The Naughty Little Word that will Change Your Life
Seriously, that’s the naughty word.
“Why is it so naughty?” you might be asking yourself. To me, it’s naughty because every time I’ve tried to use it or have successfully used it, I’ve experienced feelings akin to when I first learned colorful words that begin with ‘f’ and other “sentence enhancers” as Patrick Star calls them on Spongebob.
It’s hard to set boundaries; every time you do, you will upset someone.
It’s hard to be OK with putting yourself first when you’re a pleaser. The reason this is so hard is because much of my identity has been wrapped up in making others happy. Part of the reason has to do with the way I was raised and taught to be a child. My parents’ divorce and all of the mess that came with this time in my life led to an anxious, overly-needy kid who would do anything to be accepted or liked.
Somewhere along the way, I had an awakening and stopped caring what people thought. I was 17 or so at the time. Typical, right?
Over the last 14 years or so I’ve learned and re-learned how to say no to others.
Sometimes, I knock it out of the park.
Other times, however, I bow down to the people around me in service to their desires and wants. Nobody ever likes when we set boundaries, but if people care about us deeply, they will respect them.
I’ve struggled with using this little weapon lately.
It’s never easy for me to say no to others, but sometimes you just have to. Sometimes you don’t have it in the tank to give away.
Recently, I’ve turned down an invitation to speak in public to teens, told my pastor I didn’t think it was wise for me to continue to counsel at the church and forced myself to take a vacation from work. Turning down all of these situations has caused extreme anxiety for me. I had a panic attack after I told my teacher friend that I couldn’t speak to her classes, I probably sweat 10lbs while telling my pastor that I could not continue to counsel at the church, and had a student get upset with me when I decided to take a vacation just to rest and heal.
Some of the decisions that cause us to grow the most will also be some of the most difficult to make.
If you want comfort then you forfeit growth. Comfort makes you comfortable, not stronger, not more resilient, and definitely not a more well-rounded person. Comfort is just that–comfortable.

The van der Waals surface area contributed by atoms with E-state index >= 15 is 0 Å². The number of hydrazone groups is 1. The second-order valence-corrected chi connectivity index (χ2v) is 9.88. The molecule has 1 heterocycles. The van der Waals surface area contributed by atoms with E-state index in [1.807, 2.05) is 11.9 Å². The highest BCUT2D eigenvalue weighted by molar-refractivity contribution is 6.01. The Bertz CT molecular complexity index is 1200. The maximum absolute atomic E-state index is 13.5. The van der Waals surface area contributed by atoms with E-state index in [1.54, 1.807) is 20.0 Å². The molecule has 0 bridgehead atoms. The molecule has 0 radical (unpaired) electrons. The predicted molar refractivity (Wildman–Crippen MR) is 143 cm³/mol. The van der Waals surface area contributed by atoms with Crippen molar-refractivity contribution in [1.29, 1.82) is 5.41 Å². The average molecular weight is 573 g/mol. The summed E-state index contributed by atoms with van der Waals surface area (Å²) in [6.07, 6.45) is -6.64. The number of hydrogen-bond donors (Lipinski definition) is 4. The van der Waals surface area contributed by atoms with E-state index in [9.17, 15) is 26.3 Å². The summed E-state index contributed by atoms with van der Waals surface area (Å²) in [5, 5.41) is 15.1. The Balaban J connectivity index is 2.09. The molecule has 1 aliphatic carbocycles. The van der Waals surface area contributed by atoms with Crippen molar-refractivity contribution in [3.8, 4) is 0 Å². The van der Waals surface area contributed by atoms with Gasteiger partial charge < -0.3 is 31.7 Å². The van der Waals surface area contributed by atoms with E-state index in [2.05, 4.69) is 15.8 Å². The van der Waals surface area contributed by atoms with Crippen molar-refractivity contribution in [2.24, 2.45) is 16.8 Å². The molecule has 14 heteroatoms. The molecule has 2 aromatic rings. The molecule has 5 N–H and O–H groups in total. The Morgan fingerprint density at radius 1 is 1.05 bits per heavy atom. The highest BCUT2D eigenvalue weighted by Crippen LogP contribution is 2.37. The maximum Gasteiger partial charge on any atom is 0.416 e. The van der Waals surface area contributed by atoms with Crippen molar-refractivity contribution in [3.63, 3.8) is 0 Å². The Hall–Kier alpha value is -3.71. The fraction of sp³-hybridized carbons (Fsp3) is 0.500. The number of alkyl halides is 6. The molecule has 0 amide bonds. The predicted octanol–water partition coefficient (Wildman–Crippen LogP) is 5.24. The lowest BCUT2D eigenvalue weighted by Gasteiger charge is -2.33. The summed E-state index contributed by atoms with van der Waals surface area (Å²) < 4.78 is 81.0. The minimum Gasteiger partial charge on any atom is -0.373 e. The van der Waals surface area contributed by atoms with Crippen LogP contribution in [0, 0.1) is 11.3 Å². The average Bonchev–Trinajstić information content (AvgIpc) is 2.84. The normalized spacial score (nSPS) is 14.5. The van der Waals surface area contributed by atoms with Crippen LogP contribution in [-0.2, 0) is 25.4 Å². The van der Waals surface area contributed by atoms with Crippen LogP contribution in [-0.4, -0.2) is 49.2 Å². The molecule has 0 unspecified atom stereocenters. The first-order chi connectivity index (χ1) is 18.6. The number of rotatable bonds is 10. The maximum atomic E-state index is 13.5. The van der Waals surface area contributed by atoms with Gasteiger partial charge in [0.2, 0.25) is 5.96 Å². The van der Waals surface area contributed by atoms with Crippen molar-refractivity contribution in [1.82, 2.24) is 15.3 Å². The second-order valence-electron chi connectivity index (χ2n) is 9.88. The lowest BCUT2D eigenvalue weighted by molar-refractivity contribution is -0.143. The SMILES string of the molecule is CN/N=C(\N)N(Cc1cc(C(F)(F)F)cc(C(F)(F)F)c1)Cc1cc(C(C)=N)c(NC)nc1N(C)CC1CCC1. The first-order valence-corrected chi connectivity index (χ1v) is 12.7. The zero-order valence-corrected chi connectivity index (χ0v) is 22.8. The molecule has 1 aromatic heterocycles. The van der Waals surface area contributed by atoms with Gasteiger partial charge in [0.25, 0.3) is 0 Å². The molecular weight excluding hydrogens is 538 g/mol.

So what’s the takeaway?
“Do I have to say ‘no’ to every person who asks something of me?” you may wonder. Of course not. That would be selfish and silly. You only need to use this powerful weapon when you truly cannot be of service to someone, volunteer any extra energy, or give from empty reserves. It’s never good to give away your power and if you cannot say ‘no’ to some things that come your way then you might as well hand over the keys to your own happiness and vitality.
This isn’t an easy path to walk. You’ll be called selfish (among other more colorful and creative terms) but at the end of the day if you can look in the mirror and say to yourself “I did my best” this is all that matters.
A pastor that I listen to on a regular basis really put this in perspective for me with a recent sermon where he said the following, “Do for one what you wish you could do for everyone.” Not only was this statement simple yet profound, it freed me from obligation and invited me to serve in more creative ways.
Instead of trying to feed all of the children in Africa, I try and be good to my mom who gets under my skin more than any other human being on this planet. I spiritually and personally invest in a dear friend with an ear, a smile, and a heart that wants to help him walk his spiritual journey. I don’t judge it, try to change it, or lead it any certain way. I just support it and him.
Can I do this for everyone? Of course not, but just because I can’t do it for everyone does not mean I can’t do it for one. I can do what I can which includes helping a few, who can then help a few, who can then help a few more; you get the picture.
It’s OK to say “yes” but I also encourage you to take your power and freedom back and respectfully decline what you cannot do. Learn to say “no” and do so respectfully.
It’s not easy. It’s about as easy as a camel walking through the eye of a sewing needle, but trust me–it’s worth it.
Love yourself and love others to the best of your ability, not society’s expectations.
If you’re like me: codependent, caring, compassionate, and find a sense of value from helping others then learning to say “no” could save your life.
Try it. Be willing to say “no” to those things you just cannot do right now.
But there’s one big thing to remember, if you can say no to someone, they can say no to you. It’s a 2-way street. Give people the chance to decline invitations and afford yourself that same opportunity.
You will experience greater peace in your life if you learn to set and honor your boundaries and the boundaries of others.
Be well my friends,
, . (2016). The Naughty Little Word that will Change Your Life. Psych Central. Retrieved on June 28, 2017, from https://blogs.psychcentral.com/desk-couch/2016/09/the-naughty-little-word-that-will-change-your-life/